Hemispheric interactions in simple reaction time. Paradoxical interhemispheric summation in the split brain. Redundancy gain in simple reaction time following partial and complete callosotomy. Superior parietal cortex activation during spatial attention shifts and visual feature conjunction. A functional MRI study of preparatory signals for spatial location and objects. Sensory-motor and cognitive functions of the human posterior parietal cortex involved in manual actions.
Neurobiology of Learning and Memory. New York: Freeman; White matter dis connections and gray matter dys functions in visual neglect: gaining insights into the brain networks of spatial awareness. Event or emergency? Two response systems in the mammalian superior colliculus. Trends in Neurosciences. Hemispheric specialization of memory for visual hierarchical stimuli. Visuospatial dysfunction following unilateral brain damage: dissociations in hierarchical and hemispatial analysis. Journal of Clinical and Experimental Neuropsychology. Intersensory facilitation in the motor component?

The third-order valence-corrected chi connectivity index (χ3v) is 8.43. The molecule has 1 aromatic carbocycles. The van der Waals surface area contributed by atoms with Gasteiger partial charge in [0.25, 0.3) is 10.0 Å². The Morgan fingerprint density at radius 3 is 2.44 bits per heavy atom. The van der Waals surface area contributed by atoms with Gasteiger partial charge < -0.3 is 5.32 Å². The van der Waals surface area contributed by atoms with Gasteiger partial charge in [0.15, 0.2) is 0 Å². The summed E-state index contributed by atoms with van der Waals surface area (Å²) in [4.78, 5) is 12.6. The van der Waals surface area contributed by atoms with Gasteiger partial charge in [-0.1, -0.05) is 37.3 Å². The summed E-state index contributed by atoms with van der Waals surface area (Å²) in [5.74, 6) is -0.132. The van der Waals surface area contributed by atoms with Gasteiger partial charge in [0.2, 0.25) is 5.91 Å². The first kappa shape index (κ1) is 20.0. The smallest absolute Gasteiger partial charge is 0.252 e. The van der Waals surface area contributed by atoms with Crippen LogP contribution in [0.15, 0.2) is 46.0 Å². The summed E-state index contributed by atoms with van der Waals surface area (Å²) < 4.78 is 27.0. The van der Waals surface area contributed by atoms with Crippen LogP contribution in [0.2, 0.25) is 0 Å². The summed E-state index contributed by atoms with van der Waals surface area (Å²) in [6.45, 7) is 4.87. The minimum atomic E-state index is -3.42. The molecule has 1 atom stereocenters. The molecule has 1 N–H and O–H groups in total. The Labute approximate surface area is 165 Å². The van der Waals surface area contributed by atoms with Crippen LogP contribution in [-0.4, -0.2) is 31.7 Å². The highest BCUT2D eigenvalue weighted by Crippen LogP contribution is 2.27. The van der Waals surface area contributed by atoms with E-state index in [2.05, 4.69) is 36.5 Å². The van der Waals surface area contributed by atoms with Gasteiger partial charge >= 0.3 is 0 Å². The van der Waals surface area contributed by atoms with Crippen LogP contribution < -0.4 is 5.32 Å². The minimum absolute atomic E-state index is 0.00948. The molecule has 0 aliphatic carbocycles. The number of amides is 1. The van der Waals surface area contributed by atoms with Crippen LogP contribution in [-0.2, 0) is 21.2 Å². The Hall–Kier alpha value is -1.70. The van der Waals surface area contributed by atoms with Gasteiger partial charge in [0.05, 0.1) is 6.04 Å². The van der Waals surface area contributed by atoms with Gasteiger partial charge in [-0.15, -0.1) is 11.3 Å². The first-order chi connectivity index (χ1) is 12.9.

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A reaction time analysis. Psychological Research. Doricchi F, Tomaiuolo F.